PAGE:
Ford's electric F-150 looks like the Cybertruck's worst nightmare

It'll have more horsepower and torque than any F-150 available today and a heap of cutting-edge features that'll take the fight to Tesla's forthcoming truck.

Ford last week released a new teaser video showing off a prototype of its all-electric F-150, with shots of the vehicle towing heavy trailers and flying up a 60 percent slope. The electric pickup truck is slated to reach customers in mid-2022, and Ford says it will be superior to any F-Series truck on the market today.

While Tesla's Cybertruck is facing competition from Rivian and others, it's Ford that has the best shot at worrying the world's most valuable car company. The regular, gas-guzzling F-150 has, after all, been the best-selling truck in the U.S. every year for almost 40 years. Plus, new features, like the ability to share power from the battery on job sites (or campsites) could make it more attractive to conservative buyers who aren't sold on the Cybertruck's bold design.

Thankfully, we don't see Ford making any significant modifications to the design here — some automakers have a tendency to completely revamp the designs of their cars for electric variants. The BMW i-series electric cars have a radical design that can make them a harder sell for those who want a more classic look.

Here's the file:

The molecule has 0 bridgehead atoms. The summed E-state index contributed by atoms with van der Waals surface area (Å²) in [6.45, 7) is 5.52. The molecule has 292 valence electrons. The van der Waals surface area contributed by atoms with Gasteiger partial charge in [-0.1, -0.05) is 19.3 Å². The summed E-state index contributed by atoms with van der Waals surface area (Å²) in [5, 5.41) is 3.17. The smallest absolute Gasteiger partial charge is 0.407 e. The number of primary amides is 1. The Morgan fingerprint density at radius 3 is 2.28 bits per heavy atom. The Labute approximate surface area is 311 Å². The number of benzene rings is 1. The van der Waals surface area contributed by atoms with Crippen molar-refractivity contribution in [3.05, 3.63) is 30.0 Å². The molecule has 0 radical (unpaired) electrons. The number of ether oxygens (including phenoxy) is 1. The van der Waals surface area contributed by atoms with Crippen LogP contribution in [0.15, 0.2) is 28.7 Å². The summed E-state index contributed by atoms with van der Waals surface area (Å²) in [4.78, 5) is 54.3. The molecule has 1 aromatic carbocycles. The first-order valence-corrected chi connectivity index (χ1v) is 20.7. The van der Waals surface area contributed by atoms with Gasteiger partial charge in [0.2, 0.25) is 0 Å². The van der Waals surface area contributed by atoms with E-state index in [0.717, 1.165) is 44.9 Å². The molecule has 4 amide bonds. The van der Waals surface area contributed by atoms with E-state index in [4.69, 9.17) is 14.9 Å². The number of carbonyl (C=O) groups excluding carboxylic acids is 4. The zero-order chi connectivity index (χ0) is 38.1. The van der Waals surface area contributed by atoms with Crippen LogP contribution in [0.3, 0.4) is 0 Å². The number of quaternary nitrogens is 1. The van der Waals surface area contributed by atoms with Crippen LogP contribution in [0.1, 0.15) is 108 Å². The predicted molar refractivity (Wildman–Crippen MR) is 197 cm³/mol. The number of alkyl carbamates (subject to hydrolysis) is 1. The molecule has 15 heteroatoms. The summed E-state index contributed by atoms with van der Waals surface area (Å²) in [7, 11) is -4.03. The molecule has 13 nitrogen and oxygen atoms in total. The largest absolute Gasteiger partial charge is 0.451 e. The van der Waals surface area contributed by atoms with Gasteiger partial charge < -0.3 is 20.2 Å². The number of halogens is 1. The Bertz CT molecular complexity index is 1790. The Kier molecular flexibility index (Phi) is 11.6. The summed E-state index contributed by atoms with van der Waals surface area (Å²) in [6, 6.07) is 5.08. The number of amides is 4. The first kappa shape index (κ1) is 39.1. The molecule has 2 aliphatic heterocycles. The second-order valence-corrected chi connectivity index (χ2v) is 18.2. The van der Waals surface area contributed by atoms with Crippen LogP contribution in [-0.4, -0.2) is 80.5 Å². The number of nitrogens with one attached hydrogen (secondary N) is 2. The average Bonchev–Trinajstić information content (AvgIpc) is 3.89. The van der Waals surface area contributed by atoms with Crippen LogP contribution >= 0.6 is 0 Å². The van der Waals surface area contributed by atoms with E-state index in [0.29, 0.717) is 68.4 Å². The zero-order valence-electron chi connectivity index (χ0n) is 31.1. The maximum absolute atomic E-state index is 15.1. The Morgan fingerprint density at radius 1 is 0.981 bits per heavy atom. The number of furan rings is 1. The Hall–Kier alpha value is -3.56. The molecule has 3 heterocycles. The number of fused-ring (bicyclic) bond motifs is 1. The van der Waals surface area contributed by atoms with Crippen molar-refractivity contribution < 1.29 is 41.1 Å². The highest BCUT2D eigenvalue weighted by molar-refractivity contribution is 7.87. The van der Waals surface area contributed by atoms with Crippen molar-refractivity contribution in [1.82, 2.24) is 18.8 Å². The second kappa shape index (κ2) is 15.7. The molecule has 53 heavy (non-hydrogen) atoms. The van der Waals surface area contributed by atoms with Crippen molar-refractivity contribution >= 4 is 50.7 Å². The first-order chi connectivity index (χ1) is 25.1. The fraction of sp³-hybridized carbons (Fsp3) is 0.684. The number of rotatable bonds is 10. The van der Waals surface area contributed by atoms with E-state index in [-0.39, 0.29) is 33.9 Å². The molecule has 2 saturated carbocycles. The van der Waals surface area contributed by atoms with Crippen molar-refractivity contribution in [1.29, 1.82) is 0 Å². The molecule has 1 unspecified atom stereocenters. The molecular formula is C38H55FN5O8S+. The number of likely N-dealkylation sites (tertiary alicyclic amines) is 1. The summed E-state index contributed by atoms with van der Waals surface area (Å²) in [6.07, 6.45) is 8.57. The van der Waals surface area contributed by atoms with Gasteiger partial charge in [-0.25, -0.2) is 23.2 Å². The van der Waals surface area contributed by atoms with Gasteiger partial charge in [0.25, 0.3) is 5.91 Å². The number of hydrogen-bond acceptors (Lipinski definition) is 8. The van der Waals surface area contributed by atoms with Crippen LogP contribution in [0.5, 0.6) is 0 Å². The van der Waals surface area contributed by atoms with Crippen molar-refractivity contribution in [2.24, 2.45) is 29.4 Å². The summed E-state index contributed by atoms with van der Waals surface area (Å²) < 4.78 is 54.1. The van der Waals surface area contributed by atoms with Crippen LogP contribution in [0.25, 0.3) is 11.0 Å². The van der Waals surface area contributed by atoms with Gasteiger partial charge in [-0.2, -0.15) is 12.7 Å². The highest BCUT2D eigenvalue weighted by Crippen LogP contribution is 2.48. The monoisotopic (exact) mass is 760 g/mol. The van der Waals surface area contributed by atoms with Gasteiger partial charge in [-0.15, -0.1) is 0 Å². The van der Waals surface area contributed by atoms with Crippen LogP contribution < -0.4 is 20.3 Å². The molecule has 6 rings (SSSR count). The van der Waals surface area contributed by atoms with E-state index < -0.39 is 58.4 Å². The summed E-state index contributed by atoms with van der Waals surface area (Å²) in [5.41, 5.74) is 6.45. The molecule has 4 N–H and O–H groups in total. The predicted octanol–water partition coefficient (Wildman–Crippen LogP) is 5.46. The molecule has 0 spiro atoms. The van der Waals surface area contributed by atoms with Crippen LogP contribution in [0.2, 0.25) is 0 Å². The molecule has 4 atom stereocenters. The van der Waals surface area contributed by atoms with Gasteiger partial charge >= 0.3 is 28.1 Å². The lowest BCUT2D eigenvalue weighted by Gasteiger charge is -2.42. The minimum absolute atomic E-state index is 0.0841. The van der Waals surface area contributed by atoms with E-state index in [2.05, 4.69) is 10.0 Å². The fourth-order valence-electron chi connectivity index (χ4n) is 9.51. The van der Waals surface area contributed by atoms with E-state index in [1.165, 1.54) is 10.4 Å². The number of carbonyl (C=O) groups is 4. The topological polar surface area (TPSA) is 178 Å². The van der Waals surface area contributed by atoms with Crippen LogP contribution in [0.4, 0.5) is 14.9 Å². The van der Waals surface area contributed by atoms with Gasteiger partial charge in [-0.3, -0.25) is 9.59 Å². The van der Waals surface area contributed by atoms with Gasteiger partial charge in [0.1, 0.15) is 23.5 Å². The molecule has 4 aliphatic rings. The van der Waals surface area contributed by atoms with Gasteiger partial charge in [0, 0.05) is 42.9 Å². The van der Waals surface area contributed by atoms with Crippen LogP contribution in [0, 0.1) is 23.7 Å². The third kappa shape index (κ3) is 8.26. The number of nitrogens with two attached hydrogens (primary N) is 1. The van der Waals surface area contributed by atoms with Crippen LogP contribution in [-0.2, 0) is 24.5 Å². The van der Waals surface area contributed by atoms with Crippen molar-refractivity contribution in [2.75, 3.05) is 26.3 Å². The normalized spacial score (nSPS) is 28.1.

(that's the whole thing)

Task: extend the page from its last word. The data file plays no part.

Americans want trucks, not sedans — Trucks, in particular, could be a big step for the drive towards electrification. Ford's F-Series trucks are the most popular vehicles in America, with trucks being the overall most popular category, but most electric cars on sale are sedans. Trucks are particularly important in the lucrative business market, and Amazon has committed to buying 100,000 electric delivery vans from Rivian along with investing in the company's recent $2.5 billion fundraising effort. Tesla has said its Cybertruck will go on sale in late-2021.

Ford says that its electric F-10 will feature dual-electric motors to deliver more horsepower and torque than any F-150 available today, and will have the fastest acceleration and greatest ability to tow heavy trailers. Since battery packs will run along the bottom of the vehicle, a front truck will add more cargo-for ability. Customers can also use the truck's batteries for mobile power. That could be incredibly handy contractors or campers alike.

Changing the calculus — Not that any of that really matters. Trucks are one of the greatest examples of America's tendency for overconsumption. People just want the extra space, with most using their trucks for... commuting, not the type of work that requires the unique capabilities of a truck. Trucks get 10 miles per gallon less than sedans on average according to the EPA.

They're a waste of valuable space and harm the environment, but people look past that when gas prices are low because they're comfortable. An electric truck is still fraught, but it would at least change the environmental calculus for those too stubborn to give them up. However, aside from being more environmentally friendly, the all-electric F-150 is also on course to cost substantially less to maintain than a combustion engine version, making what's expected to be a higher upfront cost easier to stomach.

For Ford, an estimated $42 billion of its U.S. revenue in 2019 came from the F-Series pickups. The company's automotive division did $143 billion in sales last year. If it can hit a home run with the electric iteration, it's going to be a force to be reckoned with in the electrified automotive sector.